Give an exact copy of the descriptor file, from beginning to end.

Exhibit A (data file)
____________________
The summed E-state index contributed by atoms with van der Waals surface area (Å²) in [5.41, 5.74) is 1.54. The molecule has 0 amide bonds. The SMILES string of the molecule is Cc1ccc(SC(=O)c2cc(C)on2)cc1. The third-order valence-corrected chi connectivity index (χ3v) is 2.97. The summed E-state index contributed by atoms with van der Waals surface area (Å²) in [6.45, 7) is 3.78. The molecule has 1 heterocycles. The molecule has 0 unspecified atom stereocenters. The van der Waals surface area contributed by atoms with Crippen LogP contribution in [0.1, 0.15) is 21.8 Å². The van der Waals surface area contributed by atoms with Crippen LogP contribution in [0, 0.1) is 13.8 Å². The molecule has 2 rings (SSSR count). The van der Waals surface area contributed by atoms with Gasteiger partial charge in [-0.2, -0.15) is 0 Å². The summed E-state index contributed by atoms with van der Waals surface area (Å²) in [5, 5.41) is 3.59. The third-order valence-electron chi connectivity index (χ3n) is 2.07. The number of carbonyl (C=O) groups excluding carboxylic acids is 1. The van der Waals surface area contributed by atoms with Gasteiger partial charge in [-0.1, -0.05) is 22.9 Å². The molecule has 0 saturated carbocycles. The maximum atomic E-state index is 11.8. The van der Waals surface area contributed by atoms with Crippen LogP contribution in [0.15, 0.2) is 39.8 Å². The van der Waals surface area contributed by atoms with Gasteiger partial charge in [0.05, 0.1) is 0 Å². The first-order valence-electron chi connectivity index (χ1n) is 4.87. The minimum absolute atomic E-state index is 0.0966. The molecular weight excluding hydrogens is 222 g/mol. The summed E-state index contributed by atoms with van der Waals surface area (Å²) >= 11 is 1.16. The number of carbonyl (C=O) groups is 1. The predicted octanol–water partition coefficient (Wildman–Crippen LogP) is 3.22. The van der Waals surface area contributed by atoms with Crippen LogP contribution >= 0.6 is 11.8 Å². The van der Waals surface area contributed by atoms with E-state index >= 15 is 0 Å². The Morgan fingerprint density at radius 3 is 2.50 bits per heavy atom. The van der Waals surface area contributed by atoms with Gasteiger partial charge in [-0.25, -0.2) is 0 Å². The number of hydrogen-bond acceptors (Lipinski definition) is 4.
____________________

The summed E-state index contributed by atoms with van der Waals surface area (Å²) in [5.41, 5.74) is 1.54. The molecule has 0 amide bonds. The SMILES string of the molecule is Cc1ccc(SC(=O)c2cc(C)on2)cc1. The third-order valence-corrected chi connectivity index (χ3v) is 2.97. The summed E-state index contributed by atoms with van der Waals surface area (Å²) in [6.45, 7) is 3.78. The molecule has 1 heterocycles. The molecule has 0 unspecified atom stereocenters. The van der Waals surface area contributed by atoms with Crippen LogP contribution in [0.1, 0.15) is 21.8 Å². The van der Waals surface area contributed by atoms with Crippen LogP contribution in [0, 0.1) is 13.8 Å². The molecule has 2 rings (SSSR count). The van der Waals surface area contributed by atoms with Gasteiger partial charge in [-0.2, -0.15) is 0 Å². The summed E-state index contributed by atoms with van der Waals surface area (Å²) in [5, 5.41) is 3.59. The third-order valence-electron chi connectivity index (χ3n) is 2.07. The number of carbonyl (C=O) groups excluding carboxylic acids is 1. The van der Waals surface area contributed by atoms with Gasteiger partial charge in [-0.1, -0.05) is 22.9 Å². The molecule has 0 saturated carbocycles. The maximum atomic E-state index is 11.8. The van der Waals surface area contributed by atoms with Crippen LogP contribution in [0.15, 0.2) is 39.8 Å². The van der Waals surface area contributed by atoms with Gasteiger partial charge in [0.05, 0.1) is 0 Å². The first-order valence-electron chi connectivity index (χ1n) is 4.87. The minimum absolute atomic E-state index is 0.0966. The molecular weight excluding hydrogens is 222 g/mol. The summed E-state index contributed by atoms with van der Waals surface area (Å²) >= 11 is 1.16. The number of carbonyl (C=O) groups is 1. The predicted octanol–water partition coefficient (Wildman–Crippen LogP) is 3.22. The van der Waals surface area contributed by atoms with Crippen LogP contribution >= 0.6 is 11.8 Å². The van der Waals surface area contributed by atoms with E-state index >= 15 is 0 Å². The Morgan fingerprint density at radius 3 is 2.50 bits per heavy atom. The van der Waals surface area contributed by atoms with Gasteiger partial charge in [-0.25, -0.2) is 0 Å². The number of hydrogen-bond acceptors (Lipinski definition) is 4.